Treasure Island beach cleanup organizer hands over the reins
Regina Gonzalez reports.
TREASURE ISLAND, Fla. – Since 1999, 89-year-old Don Nolan has met volunteers at the Waffle House parking lot on Gulf Beach Blvd. on the second Saturday of the month to hand them the tools they need to pick up trash along the shoreline while he takes care of the parking lots and streets, but it’s all coming to an end.
“People come out here with no regard at all. They just leave their trash. They open their car door and it just plops out,” Nolan joked.
But after this Saturday, he’s passing down the pickers to the next generation.
“It needs new blood,” Nolan stated. “You’re going to have a new person bring in new people and new people bring their friends. So hopefully the count will go up and that’s what’s important.”
Don Nolan would meet his volunteers in a parking lot on the second Saturday of the month to give them the tools they need to clean up the beaches.
He’s retiring from something that became a new passion after his initial retirement from the workforce. He said he and his wife Betty came down here from up north and drove around the entire state to find the perfect place to live until they fell in love with Treasure Island.
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While he works alongside ‘Keep Pinellas Beautiful,’ the cleanups are his own. He’s spearheaded and funded them since the very beginning, exchanging aluminum cans for money that he used to get new pickers or maintain the ones he’s held onto for years.
Don Nolan would clean up the beach parking lots while his volunteers picked up debris along the shoreline.
“People come here and they sign in. Then they get their gear, picks, sticks, buckets, bags, all of that. They go across the street, go north beach, south beach, and then they come back within two hours,” Nolan explained. “The city has a dumpster there for me and we put all that trash that they picked up in that dumpster.”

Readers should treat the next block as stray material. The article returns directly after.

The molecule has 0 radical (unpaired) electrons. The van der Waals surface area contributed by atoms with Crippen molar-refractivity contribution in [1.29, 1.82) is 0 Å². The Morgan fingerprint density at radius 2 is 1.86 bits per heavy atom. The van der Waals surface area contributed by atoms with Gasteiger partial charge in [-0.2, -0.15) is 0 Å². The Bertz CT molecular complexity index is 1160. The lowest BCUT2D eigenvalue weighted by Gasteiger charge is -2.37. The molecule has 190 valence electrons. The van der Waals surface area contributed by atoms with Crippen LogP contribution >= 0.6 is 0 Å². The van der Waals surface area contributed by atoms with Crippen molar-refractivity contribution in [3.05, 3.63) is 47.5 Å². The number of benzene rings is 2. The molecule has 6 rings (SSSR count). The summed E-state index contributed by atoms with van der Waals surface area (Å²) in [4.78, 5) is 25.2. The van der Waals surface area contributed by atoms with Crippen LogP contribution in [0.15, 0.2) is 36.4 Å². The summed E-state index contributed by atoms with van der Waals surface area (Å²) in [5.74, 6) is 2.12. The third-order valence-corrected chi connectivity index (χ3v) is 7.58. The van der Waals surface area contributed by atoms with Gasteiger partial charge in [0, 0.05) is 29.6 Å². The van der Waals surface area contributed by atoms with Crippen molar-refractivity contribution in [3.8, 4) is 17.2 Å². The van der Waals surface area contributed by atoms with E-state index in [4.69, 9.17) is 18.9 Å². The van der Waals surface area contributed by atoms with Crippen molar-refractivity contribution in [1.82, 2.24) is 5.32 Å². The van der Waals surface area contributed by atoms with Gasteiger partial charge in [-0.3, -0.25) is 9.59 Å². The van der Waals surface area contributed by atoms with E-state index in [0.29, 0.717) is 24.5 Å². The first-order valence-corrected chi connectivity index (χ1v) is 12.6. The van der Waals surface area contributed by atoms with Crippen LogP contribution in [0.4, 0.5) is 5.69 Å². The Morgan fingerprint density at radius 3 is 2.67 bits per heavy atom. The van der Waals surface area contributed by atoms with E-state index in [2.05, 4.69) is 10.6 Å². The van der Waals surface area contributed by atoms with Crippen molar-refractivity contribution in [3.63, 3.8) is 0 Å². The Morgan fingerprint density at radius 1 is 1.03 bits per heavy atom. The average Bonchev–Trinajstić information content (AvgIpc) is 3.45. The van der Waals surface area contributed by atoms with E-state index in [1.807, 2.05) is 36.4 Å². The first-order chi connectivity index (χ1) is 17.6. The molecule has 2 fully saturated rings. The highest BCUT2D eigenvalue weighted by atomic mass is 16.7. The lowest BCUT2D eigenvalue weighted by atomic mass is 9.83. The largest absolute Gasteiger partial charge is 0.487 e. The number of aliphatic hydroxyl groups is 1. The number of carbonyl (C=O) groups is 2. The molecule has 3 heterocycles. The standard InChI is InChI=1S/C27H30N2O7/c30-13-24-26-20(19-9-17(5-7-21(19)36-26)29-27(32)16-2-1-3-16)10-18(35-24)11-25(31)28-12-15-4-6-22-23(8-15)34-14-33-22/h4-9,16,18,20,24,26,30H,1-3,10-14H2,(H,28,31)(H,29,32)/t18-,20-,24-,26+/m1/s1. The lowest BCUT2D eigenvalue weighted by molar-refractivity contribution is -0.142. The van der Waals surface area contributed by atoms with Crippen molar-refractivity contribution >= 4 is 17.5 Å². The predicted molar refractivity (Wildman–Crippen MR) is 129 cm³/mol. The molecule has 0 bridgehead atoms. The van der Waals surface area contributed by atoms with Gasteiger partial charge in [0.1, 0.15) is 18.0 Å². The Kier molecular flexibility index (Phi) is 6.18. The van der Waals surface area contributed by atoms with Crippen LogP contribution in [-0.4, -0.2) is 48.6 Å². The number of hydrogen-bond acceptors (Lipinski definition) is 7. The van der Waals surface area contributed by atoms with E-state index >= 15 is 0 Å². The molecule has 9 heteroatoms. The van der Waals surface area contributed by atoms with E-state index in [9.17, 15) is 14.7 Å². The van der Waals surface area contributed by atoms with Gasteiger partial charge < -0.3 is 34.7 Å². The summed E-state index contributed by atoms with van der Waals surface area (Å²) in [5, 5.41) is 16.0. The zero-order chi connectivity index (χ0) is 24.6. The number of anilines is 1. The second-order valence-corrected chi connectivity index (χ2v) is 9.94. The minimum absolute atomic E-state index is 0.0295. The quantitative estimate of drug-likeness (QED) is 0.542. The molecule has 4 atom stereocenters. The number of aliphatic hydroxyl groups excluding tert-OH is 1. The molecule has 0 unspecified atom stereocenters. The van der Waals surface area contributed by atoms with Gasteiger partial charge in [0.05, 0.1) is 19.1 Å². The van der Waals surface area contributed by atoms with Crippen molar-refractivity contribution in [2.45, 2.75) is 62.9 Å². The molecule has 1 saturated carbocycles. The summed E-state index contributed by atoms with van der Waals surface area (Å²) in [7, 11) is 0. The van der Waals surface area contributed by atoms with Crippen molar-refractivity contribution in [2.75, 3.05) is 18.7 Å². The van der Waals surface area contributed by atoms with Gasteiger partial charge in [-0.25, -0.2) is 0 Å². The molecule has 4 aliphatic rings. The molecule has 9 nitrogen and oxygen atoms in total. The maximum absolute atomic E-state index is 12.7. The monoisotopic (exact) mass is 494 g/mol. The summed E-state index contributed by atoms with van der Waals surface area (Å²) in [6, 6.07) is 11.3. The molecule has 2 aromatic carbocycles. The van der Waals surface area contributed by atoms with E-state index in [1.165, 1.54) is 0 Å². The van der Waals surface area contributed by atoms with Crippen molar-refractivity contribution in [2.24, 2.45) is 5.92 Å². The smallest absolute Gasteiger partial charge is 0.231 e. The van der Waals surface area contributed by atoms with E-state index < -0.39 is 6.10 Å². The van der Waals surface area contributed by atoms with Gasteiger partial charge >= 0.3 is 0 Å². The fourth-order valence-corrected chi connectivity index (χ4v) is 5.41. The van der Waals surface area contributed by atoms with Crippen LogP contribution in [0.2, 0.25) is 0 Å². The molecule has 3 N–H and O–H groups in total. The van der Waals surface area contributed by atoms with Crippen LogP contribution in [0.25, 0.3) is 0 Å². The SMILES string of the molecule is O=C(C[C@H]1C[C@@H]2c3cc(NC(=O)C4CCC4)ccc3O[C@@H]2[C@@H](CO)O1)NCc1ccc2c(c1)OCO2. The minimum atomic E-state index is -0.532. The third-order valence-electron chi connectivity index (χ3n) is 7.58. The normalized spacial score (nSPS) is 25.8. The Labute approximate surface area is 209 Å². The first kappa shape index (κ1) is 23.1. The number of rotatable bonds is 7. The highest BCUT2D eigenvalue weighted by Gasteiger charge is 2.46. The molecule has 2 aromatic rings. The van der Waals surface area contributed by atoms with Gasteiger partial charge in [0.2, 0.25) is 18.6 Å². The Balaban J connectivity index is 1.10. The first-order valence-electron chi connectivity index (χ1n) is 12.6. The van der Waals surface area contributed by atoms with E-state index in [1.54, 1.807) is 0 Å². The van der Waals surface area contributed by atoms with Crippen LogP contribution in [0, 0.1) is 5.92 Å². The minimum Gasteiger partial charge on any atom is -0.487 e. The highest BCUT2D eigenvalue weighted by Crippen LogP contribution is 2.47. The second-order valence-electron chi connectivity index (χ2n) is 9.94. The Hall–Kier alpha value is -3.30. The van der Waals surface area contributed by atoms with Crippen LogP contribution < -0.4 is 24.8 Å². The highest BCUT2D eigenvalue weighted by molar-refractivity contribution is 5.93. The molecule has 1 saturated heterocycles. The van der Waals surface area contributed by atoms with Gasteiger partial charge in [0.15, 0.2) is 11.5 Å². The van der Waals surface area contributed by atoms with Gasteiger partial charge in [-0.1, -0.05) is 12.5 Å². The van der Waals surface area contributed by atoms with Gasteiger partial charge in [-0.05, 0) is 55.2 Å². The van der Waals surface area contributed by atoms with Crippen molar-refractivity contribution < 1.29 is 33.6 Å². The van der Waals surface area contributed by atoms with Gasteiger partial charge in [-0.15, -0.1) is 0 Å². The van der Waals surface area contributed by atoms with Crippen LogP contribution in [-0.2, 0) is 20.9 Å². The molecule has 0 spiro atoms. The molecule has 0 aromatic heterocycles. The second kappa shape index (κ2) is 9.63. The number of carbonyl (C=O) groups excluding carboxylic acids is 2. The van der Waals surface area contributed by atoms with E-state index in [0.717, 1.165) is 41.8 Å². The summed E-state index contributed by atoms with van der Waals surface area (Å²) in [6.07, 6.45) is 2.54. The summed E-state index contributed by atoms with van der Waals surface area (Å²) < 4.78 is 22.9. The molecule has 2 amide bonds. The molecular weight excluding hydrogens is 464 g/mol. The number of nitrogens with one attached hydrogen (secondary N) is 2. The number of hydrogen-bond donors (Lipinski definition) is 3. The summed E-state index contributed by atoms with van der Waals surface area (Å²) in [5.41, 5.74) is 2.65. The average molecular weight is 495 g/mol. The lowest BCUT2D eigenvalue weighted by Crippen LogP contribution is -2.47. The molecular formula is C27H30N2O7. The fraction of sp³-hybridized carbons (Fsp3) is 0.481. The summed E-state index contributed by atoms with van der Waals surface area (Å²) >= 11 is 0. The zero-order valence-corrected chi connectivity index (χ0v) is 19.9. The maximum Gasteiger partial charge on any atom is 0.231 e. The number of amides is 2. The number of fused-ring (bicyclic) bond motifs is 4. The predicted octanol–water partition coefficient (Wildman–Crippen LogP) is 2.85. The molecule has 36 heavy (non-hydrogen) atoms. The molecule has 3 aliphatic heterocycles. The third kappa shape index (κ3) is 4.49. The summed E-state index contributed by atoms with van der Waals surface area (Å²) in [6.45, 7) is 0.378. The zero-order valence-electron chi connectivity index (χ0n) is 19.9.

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In a little notebook, he’s kept track of how many pounds of trash his crews clean up each month. It only dates back to 2017, but after doing this for more than two decades – he’s certain the total number is somewhere in the hundreds of thousands.
Don Nolan has been keeping a notebook since 2017 that documents how many pounds of trash he and volunteers clean up each month.
While he knows it’s not a glamorous job, he’s enjoyed working with volunteers who help for school credit, are visiting from out of town, or come just because they want to keep Treasure Island free of debris.
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“It’s a way of giving back. It makes you feel like you did something worthwhile,” he shared.
Don Nolan has cleaned up the Treasure Island beaches since 1999.
It’s an incentive to other people to pick up stuff instead of throwing it on the ground.”
Carrie Auerbach, who is currently the beach ambassador for ‘Treasure Island Adopt-a-Beach’, will be taking over for Nolan. She said she’s proud to continue his legacy and will keep educating locals on the importance of cleaning our beaches.